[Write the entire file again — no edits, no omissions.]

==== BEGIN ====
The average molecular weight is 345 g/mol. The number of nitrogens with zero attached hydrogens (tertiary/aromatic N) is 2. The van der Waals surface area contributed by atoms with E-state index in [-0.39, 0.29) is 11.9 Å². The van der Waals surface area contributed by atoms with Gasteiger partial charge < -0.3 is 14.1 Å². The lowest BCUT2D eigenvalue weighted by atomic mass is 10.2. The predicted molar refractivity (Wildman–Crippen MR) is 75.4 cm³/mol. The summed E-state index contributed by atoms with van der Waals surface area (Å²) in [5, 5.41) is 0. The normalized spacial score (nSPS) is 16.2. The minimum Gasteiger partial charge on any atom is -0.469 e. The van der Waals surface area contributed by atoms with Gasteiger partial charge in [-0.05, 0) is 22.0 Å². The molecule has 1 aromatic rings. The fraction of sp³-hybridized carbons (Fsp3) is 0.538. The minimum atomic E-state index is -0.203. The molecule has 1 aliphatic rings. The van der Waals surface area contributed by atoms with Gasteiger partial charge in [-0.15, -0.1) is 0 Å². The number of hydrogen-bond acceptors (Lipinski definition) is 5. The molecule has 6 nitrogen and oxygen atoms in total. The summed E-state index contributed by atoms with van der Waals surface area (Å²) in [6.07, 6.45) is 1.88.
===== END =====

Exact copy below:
The average molecular weight is 345 g/mol. The number of nitrogens with zero attached hydrogens (tertiary/aromatic N) is 2. The van der Waals surface area contributed by atoms with E-state index in [-0.39, 0.29) is 11.9 Å². The van der Waals surface area contributed by atoms with Gasteiger partial charge < -0.3 is 14.1 Å². The lowest BCUT2D eigenvalue weighted by atomic mass is 10.2. The predicted molar refractivity (Wildman–Crippen MR) is 75.4 cm³/mol. The summed E-state index contributed by atoms with van der Waals surface area (Å²) in [5, 5.41) is 0. The normalized spacial score (nSPS) is 16.2. The minimum Gasteiger partial charge on any atom is -0.469 e. The van der Waals surface area contributed by atoms with Gasteiger partial charge in [-0.05, 0) is 22.0 Å². The molecule has 1 aromatic rings. The fraction of sp³-hybridized carbons (Fsp3) is 0.538. The minimum atomic E-state index is -0.203. The molecule has 1 aliphatic rings. The van der Waals surface area contributed by atoms with Gasteiger partial charge in [-0.15, -0.1) is 0 Å². The number of hydrogen-bond acceptors (Lipinski definition) is 5. The molecule has 6 nitrogen and oxygen atoms in total. The summed E-state index contributed by atoms with van der Waals surface area (Å²) in [6.07, 6.45) is 1.88.